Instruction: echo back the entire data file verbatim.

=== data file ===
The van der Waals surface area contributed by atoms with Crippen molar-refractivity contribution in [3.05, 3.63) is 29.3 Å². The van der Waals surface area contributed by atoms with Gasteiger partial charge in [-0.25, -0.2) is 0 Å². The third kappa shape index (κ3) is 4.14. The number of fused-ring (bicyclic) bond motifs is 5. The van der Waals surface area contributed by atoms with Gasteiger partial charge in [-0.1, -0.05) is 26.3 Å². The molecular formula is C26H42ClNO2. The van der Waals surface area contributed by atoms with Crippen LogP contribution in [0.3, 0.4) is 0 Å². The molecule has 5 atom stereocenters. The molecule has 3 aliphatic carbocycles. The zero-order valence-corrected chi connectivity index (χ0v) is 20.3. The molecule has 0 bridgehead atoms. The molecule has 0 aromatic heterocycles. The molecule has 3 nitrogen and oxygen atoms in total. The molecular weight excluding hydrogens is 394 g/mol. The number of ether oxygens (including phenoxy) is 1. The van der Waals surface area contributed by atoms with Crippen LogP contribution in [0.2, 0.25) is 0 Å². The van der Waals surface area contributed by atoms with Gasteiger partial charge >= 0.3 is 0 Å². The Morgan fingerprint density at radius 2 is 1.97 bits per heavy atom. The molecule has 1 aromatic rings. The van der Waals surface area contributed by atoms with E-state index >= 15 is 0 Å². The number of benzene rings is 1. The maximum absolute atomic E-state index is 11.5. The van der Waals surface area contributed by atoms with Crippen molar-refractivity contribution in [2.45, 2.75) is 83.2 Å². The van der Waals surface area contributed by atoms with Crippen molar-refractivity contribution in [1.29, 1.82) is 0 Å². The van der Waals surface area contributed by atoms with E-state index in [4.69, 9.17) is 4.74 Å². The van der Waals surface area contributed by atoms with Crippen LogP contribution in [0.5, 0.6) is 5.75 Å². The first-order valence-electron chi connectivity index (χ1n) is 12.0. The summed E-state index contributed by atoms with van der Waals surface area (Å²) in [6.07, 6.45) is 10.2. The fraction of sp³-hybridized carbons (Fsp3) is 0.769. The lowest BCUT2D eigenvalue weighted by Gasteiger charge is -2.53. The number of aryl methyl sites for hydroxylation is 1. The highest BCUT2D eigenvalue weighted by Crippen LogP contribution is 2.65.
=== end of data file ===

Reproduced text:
The van der Waals surface area contributed by atoms with Crippen molar-refractivity contribution in [3.05, 3.63) is 29.3 Å². The van der Waals surface area contributed by atoms with Gasteiger partial charge in [-0.25, -0.2) is 0 Å². The third kappa shape index (κ3) is 4.14. The number of fused-ring (bicyclic) bond motifs is 5. The van der Waals surface area contributed by atoms with Gasteiger partial charge in [-0.1, -0.05) is 26.3 Å². The molecular formula is C26H42ClNO2. The van der Waals surface area contributed by atoms with Crippen LogP contribution in [0.3, 0.4) is 0 Å². The molecule has 5 atom stereocenters. The molecule has 3 aliphatic carbocycles. The zero-order valence-corrected chi connectivity index (χ0v) is 20.3. The molecule has 0 bridgehead atoms. The molecule has 0 aromatic heterocycles. The molecule has 3 nitrogen and oxygen atoms in total. The molecular weight excluding hydrogens is 394 g/mol. The number of ether oxygens (including phenoxy) is 1. The van der Waals surface area contributed by atoms with Crippen LogP contribution in [0.2, 0.25) is 0 Å². The van der Waals surface area contributed by atoms with Gasteiger partial charge >= 0.3 is 0 Å². The Morgan fingerprint density at radius 2 is 1.97 bits per heavy atom. The molecule has 1 aromatic rings. The van der Waals surface area contributed by atoms with E-state index >= 15 is 0 Å². The number of benzene rings is 1. The maximum absolute atomic E-state index is 11.5. The van der Waals surface area contributed by atoms with Crippen molar-refractivity contribution in [2.45, 2.75) is 83.2 Å². The van der Waals surface area contributed by atoms with Crippen molar-refractivity contribution in [1.29, 1.82) is 0 Å². The van der Waals surface area contributed by atoms with E-state index in [4.69, 9.17) is 4.74 Å². The van der Waals surface area contributed by atoms with Crippen LogP contribution in [0.5, 0.6) is 5.75 Å². The first-order valence-electron chi connectivity index (χ1n) is 12.0. The summed E-state index contributed by atoms with van der Waals surface area (Å²) in [6.07, 6.45) is 10.2. The fraction of sp³-hybridized carbons (Fsp3) is 0.769. The lowest BCUT2D eigenvalue weighted by Gasteiger charge is -2.53. The number of aryl methyl sites for hydroxylation is 1. The highest BCUT2D eigenvalue weighted by Crippen LogP contribution is 2.65.